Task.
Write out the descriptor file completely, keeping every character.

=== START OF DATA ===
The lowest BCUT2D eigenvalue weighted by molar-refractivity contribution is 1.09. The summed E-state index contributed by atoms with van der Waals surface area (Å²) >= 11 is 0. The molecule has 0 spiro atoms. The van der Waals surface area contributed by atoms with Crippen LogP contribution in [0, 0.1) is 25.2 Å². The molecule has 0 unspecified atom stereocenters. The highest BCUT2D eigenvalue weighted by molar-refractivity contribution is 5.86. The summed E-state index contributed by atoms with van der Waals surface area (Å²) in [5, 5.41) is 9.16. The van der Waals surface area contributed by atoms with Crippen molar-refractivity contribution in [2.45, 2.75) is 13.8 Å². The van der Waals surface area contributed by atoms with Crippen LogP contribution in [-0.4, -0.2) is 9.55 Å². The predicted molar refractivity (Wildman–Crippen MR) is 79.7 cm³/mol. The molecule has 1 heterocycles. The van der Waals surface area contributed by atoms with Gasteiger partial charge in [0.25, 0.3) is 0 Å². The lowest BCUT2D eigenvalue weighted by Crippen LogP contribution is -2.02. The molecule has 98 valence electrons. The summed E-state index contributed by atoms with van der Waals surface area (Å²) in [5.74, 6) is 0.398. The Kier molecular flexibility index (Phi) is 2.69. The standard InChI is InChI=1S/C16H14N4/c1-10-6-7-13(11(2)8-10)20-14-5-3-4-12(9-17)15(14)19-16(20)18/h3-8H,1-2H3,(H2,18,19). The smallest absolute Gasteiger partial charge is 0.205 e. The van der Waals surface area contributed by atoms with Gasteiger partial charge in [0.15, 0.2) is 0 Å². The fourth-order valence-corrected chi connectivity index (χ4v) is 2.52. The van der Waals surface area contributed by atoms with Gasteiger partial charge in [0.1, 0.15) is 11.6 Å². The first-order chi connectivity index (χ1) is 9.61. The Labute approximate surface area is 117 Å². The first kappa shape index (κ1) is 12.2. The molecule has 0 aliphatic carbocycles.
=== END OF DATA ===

The lowest BCUT2D eigenvalue weighted by molar-refractivity contribution is 1.09. The summed E-state index contributed by atoms with van der Waals surface area (Å²) >= 11 is 0. The molecule has 0 spiro atoms. The van der Waals surface area contributed by atoms with Crippen LogP contribution in [0, 0.1) is 25.2 Å². The molecule has 0 unspecified atom stereocenters. The highest BCUT2D eigenvalue weighted by molar-refractivity contribution is 5.86. The summed E-state index contributed by atoms with van der Waals surface area (Å²) in [5, 5.41) is 9.16. The van der Waals surface area contributed by atoms with Crippen molar-refractivity contribution in [2.45, 2.75) is 13.8 Å². The van der Waals surface area contributed by atoms with Crippen LogP contribution in [-0.4, -0.2) is 9.55 Å². The predicted molar refractivity (Wildman–Crippen MR) is 79.7 cm³/mol. The molecule has 1 heterocycles. The van der Waals surface area contributed by atoms with Gasteiger partial charge in [0.25, 0.3) is 0 Å². The lowest BCUT2D eigenvalue weighted by Crippen LogP contribution is -2.02. The molecule has 98 valence electrons. The summed E-state index contributed by atoms with van der Waals surface area (Å²) in [5.74, 6) is 0.398. The Kier molecular flexibility index (Phi) is 2.69. The standard InChI is InChI=1S/C16H14N4/c1-10-6-7-13(11(2)8-10)20-14-5-3-4-12(9-17)15(14)19-16(20)18/h3-8H,1-2H3,(H2,18,19). The smallest absolute Gasteiger partial charge is 0.205 e. The van der Waals surface area contributed by atoms with Gasteiger partial charge in [0.15, 0.2) is 0 Å². The fourth-order valence-corrected chi connectivity index (χ4v) is 2.52. The van der Waals surface area contributed by atoms with Gasteiger partial charge in [0.1, 0.15) is 11.6 Å². The first-order chi connectivity index (χ1) is 9.61. The Labute approximate surface area is 117 Å². The first kappa shape index (κ1) is 12.2. The molecule has 0 aliphatic carbocycles.